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1L & LL.M Research Guide

Guide to teaching the basics to first-year law students of legal research.

1L & LL.M Research Guide

In a 2014-2015 national study, the Institute for the Advancement of the American Legal System surveyed 24,000 participating lawyers, from diverse practice backgrounds, regarding about a dozen foundational “short term” skills. The participating lawyers most frequently cited legal research skills as foundational–84% of those surveyed found it necessary in the “short term” as a foundational skill to legal thinking. Legal research isn’t just a routine activity. As this guide will demonstrate, it is part of legal thinking.

This guide is meant to supplement instruction in Lawyering Skills I for first-year law students at UMKC. The guide is limited in scope by the time constraints of the course. Students are encouraged to take advanced legal research courses to supplement their skills. Check out Thinking About Legal Research, an advanced/refresher guide to legal research.

Computer with picture of book on screen

What is Legal Research?

While there is no one standardized definition, two legal research scholars have defined legal research as

"the process of identifying and retrieving information necessary to scales of justicesupport legal decision-making. In its broadest sense, legal research includes each step of a course of action that begins with an analysis of the facts of a problem and concludes with the application and communication of the results of the investigation."

     — J. Myron Jacobstein & Roy M. Mersky, Fundamentals of Legal Research (8th ed. 2002)

Before You Start ... Work the Problem

Prior to ever sitting down at a computer search engine or database or visiting the library, it is important to work your problem for everything you can find in it to help you with your search.

Example of working the problem

The above illustrates identifying terms to the "work the problem" before commencing research.  It uses a "who, what, why, when, how" framework. For more insight see, Paul D. Callister, Working the Problem, 91 Illinois Bar J. 43-44, Jan. 2003.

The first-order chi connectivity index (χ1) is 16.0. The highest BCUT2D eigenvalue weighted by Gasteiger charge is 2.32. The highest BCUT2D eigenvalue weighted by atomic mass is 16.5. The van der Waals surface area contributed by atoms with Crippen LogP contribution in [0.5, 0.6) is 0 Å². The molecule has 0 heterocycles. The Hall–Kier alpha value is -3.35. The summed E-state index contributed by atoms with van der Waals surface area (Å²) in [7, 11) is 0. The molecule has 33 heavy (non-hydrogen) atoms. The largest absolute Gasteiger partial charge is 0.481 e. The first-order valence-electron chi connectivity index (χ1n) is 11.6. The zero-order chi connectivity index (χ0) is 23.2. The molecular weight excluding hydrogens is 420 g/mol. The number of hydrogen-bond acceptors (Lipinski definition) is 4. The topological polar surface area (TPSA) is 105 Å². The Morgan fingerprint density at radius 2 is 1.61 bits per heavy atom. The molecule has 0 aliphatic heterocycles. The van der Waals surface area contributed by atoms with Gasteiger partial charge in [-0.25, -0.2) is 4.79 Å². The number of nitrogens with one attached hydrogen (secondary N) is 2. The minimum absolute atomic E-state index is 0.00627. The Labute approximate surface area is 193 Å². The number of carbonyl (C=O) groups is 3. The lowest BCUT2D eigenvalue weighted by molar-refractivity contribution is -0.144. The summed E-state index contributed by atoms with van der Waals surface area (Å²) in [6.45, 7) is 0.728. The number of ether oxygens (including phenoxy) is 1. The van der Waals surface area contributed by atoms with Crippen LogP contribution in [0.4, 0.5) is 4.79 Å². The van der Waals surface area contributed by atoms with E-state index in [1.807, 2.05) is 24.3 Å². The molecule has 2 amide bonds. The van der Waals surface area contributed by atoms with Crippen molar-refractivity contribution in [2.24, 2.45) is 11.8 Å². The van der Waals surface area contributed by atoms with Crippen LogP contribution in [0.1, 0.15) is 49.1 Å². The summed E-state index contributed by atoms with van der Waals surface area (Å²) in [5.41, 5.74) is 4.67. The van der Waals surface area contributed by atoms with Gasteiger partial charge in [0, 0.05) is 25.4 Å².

Working the Problem

Good Questions - Strategy

Concentric figures of what the student knows and what the profession knows.

Good Questions - Template

Essentially, you want to ask the questions from your middle-school writing class.

What You Need to Know Sample Questions
Parties Who are we representing (i.e., which side of the issue are we on–buyer or seller, plaintiff or defendant, etc.)?  What legal entities are involved (any trusts, corporations, partnerships, etc.)?
Descriptive Words of Facts Besides the term "profit-sharing plan" are there other terms, I should be using like "pension" or "retirement"?  I'm not sure if I understand the difference or if it matters.
Descriptive Words of Legal Issues Do you think that the best subject heading to describe the problem is "exemptions in bankruptcy"?
Specific Sources to be Used For my research on foreclosures, is there a specific treatise or loose-leaf service I should consult in addition to Illinois Jurisprudence?
Applicable Jurisdictions Do you want me to research federal law as well as Illinois?  Do you want me to confine my federal research to a single circuit?  Are you interested in any other states?  Are there any choice of law issues?
Time Periods What time periods do you want me to research?  Is the last two years sufficient?
Time Deadlines/Priority Do you want a quick answer or exhaustive research?  I'm planning on spending Saturday working on a research project for Ms. Smith?  If I complete this by Tuesday morning is that ok?
Objective What are we trying to accomplish with this memo, brief, motion, contract, etc.?  How do we want this to come out?
Precision/Recall Do you want all of the relevant journal articles or just the best article on the topic?  Do you want all of the cases similar to Jones v. Smith or just those which have cited it and treated it extensively?
Billable Time/Costs How long should this take me?  Are they any limits as to how many hours we can bill for?  How in depth do you want my research?  May I use LEXIS and/or Westlaw?  Which parts of the research, if any, would you do online?  Do you want me to try and use free sources for my research?  Has anyone ever done similar research on the topic that I should know about?
Presentations of Results and Reporting Back How do you want me to present my results?  Do you want just printouts marked with highlighter or a full memo?  Should I check back with my initial results?